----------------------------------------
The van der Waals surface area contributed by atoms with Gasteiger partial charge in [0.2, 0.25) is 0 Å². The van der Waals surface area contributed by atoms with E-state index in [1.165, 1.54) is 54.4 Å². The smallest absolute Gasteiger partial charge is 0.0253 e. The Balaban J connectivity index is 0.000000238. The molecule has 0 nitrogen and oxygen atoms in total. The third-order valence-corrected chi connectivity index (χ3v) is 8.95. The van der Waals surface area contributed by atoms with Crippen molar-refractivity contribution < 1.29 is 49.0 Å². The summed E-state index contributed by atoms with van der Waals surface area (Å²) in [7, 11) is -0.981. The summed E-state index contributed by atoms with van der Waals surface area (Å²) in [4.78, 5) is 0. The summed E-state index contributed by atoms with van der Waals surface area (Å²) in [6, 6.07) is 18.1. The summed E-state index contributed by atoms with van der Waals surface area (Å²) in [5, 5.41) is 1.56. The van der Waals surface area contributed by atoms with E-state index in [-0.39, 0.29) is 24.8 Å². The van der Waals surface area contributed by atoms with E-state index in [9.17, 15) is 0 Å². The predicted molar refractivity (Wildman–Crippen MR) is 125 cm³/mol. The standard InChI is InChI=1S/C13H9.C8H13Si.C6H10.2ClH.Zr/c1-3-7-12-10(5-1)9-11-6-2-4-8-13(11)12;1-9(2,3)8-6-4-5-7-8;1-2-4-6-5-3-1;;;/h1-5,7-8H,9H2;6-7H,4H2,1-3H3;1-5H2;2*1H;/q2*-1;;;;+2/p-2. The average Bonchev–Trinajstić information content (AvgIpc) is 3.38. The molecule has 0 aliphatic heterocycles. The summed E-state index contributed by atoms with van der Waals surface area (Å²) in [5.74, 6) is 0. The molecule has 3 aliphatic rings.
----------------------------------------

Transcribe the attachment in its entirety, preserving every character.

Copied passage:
The van der Waals surface area contributed by atoms with Gasteiger partial charge in [0.2, 0.25) is 0 Å². The van der Waals surface area contributed by atoms with E-state index in [1.165, 1.54) is 54.4 Å². The smallest absolute Gasteiger partial charge is 0.0253 e. The Balaban J connectivity index is 0.000000238. The molecule has 0 nitrogen and oxygen atoms in total. The third-order valence-corrected chi connectivity index (χ3v) is 8.95. The van der Waals surface area contributed by atoms with Crippen molar-refractivity contribution < 1.29 is 49.0 Å². The summed E-state index contributed by atoms with van der Waals surface area (Å²) in [7, 11) is -0.981. The summed E-state index contributed by atoms with van der Waals surface area (Å²) in [4.78, 5) is 0. The summed E-state index contributed by atoms with van der Waals surface area (Å²) in [6, 6.07) is 18.1. The summed E-state index contributed by atoms with van der Waals surface area (Å²) in [5, 5.41) is 1.56. The van der Waals surface area contributed by atoms with E-state index in [-0.39, 0.29) is 24.8 Å². The van der Waals surface area contributed by atoms with E-state index in [9.17, 15) is 0 Å². The predicted molar refractivity (Wildman–Crippen MR) is 125 cm³/mol. The standard InChI is InChI=1S/C13H9.C8H13Si.C6H10.2ClH.Zr/c1-3-7-12-10(5-1)9-11-6-2-4-8-13(11)12;1-9(2,3)8-6-4-5-7-8;1-2-4-6-5-3-1;;;/h1-5,7-8H,9H2;6-7H,4H2,1-3H3;1-5H2;2*1H;/q2*-1;;;;+2/p-2. The average Bonchev–Trinajstić information content (AvgIpc) is 3.38. The molecule has 0 aliphatic heterocycles. The summed E-state index contributed by atoms with van der Waals surface area (Å²) in [5.74, 6) is 0. The molecule has 3 aliphatic rings.